Rupture With the Past in Ill.-18
There may be history in the making in the historically Republican 18th U.S. House District of Illinois. For the first time in 60 years, the retiring House member might not hand pick his successor. When he retired in 1956 after eight years in office, Rep. Harold Velde, the last Republican to serve as chairman of the House Committee on Un-American Activities, endorsed top aide Bob Michel to succeed him. Michel won a crowded primary that year, went on to hold the district for 38 years and served 14 years as House GOP leader before retiring in 1994. Michel, in turn, blessed his top aide Ray LaHood as his heir. In large part due to that endorsement, Michel-style moderate-to-conservative LaHood won the ’94 primary over former State Rep. Judy Koehler, a stalwart conservative.
With the recent retirement announcement by LaHood (lifetime American Conservative Union rating: 74%), the tradition of having the retiring congressman name his successor may well be broken. Most of the talk in Republican circles in the district now focuses on an already announced candidate for the seat who is considered far more conservative than LaHood: 26-year-old State Rep. Aaron Schock.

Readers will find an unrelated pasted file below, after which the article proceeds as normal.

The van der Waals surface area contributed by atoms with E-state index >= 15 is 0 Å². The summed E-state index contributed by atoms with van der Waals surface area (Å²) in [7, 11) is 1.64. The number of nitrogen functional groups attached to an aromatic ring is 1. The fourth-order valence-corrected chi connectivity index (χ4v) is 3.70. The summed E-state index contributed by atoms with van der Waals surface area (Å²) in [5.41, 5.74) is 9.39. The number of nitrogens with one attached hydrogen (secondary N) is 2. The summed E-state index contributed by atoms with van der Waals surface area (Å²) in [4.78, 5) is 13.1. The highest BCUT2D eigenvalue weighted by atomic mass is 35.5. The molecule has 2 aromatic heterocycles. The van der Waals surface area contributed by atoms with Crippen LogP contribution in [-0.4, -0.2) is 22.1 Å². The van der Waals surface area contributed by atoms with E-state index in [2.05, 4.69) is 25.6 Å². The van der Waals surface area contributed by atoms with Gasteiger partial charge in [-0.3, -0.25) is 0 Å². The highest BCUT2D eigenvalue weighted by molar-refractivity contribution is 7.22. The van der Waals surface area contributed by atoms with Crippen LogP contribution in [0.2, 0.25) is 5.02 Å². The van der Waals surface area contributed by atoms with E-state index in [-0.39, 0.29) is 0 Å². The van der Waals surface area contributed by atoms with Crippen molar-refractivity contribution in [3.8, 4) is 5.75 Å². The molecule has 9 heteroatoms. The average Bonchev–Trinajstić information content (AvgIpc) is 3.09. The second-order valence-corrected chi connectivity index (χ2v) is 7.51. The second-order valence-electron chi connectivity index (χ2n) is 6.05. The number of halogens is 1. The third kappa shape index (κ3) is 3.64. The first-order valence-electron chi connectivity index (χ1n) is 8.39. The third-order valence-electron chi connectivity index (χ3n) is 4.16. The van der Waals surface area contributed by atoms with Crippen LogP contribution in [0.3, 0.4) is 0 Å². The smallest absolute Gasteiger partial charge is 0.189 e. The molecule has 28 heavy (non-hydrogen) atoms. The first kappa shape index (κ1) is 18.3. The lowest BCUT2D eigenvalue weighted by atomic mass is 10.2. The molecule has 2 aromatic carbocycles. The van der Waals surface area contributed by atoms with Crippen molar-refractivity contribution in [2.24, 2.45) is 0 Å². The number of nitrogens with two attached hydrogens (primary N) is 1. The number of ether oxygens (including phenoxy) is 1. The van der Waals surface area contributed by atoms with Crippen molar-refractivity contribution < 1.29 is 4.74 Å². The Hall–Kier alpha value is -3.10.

“Young man in a hurry” is another way Schock is often described. Elected to the Peoria School Board as a write-in candidate at age 19, he was elected board president at age 23 in ’04. That same year, Schock won his seat in the state legislature by defeating a Democratic incumbent and remains the youngest member of the legislature. Rated 80% by the conservative United Republican Fund of Illinois, Schock is to the right of the other GOP lawmaker from Peoria eyeing the open 18th District, State Rep. Daniel Leitch (lifetime URF rating: 70%).
Among the other candidates being mentioned for the February primary are Peoria businessman Jim McConoughey and former City Councilman John Morris. The practice of anointing the successor in the district could be revived, however, if the retiring congressman’s son, Peoria lawyer Darin LaHood, enters the race.